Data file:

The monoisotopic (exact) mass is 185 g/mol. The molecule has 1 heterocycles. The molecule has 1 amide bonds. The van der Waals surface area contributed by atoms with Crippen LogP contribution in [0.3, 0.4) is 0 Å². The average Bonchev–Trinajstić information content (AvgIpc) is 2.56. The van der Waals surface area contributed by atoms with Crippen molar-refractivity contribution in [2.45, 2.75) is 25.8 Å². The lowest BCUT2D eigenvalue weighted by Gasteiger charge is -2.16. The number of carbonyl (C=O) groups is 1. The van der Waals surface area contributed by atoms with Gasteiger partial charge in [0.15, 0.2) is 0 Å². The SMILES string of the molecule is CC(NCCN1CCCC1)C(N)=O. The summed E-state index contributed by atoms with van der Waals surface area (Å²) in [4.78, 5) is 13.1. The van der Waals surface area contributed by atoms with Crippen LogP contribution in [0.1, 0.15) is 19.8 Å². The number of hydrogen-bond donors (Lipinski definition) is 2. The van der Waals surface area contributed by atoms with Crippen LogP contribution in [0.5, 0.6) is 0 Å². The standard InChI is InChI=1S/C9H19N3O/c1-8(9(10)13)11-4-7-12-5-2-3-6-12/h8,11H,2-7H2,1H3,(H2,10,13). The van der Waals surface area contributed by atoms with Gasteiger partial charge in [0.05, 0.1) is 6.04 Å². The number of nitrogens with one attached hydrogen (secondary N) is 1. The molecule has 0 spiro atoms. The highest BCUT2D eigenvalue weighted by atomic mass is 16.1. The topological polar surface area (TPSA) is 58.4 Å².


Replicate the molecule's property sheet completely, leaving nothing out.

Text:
The monoisotopic (exact) mass is 185 g/mol. The molecule has 1 heterocycles. The molecule has 1 amide bonds. The van der Waals surface area contributed by atoms with Crippen LogP contribution in [0.3, 0.4) is 0 Å². The average Bonchev–Trinajstić information content (AvgIpc) is 2.56. The van der Waals surface area contributed by atoms with Crippen molar-refractivity contribution in [2.45, 2.75) is 25.8 Å². The lowest BCUT2D eigenvalue weighted by Gasteiger charge is -2.16. The number of carbonyl (C=O) groups is 1. The van der Waals surface area contributed by atoms with Gasteiger partial charge in [0.15, 0.2) is 0 Å². The SMILES string of the molecule is CC(NCCN1CCCC1)C(N)=O. The summed E-state index contributed by atoms with van der Waals surface area (Å²) in [4.78, 5) is 13.1. The van der Waals surface area contributed by atoms with Crippen LogP contribution in [0.1, 0.15) is 19.8 Å². The number of hydrogen-bond donors (Lipinski definition) is 2. The van der Waals surface area contributed by atoms with Crippen LogP contribution in [0.5, 0.6) is 0 Å². The standard InChI is InChI=1S/C9H19N3O/c1-8(9(10)13)11-4-7-12-5-2-3-6-12/h8,11H,2-7H2,1H3,(H2,10,13). The van der Waals surface area contributed by atoms with Gasteiger partial charge in [0.05, 0.1) is 6.04 Å². The number of nitrogens with one attached hydrogen (secondary N) is 1. The molecule has 0 spiro atoms. The highest BCUT2D eigenvalue weighted by atomic mass is 16.1. The topological polar surface area (TPSA) is 58.4 Å².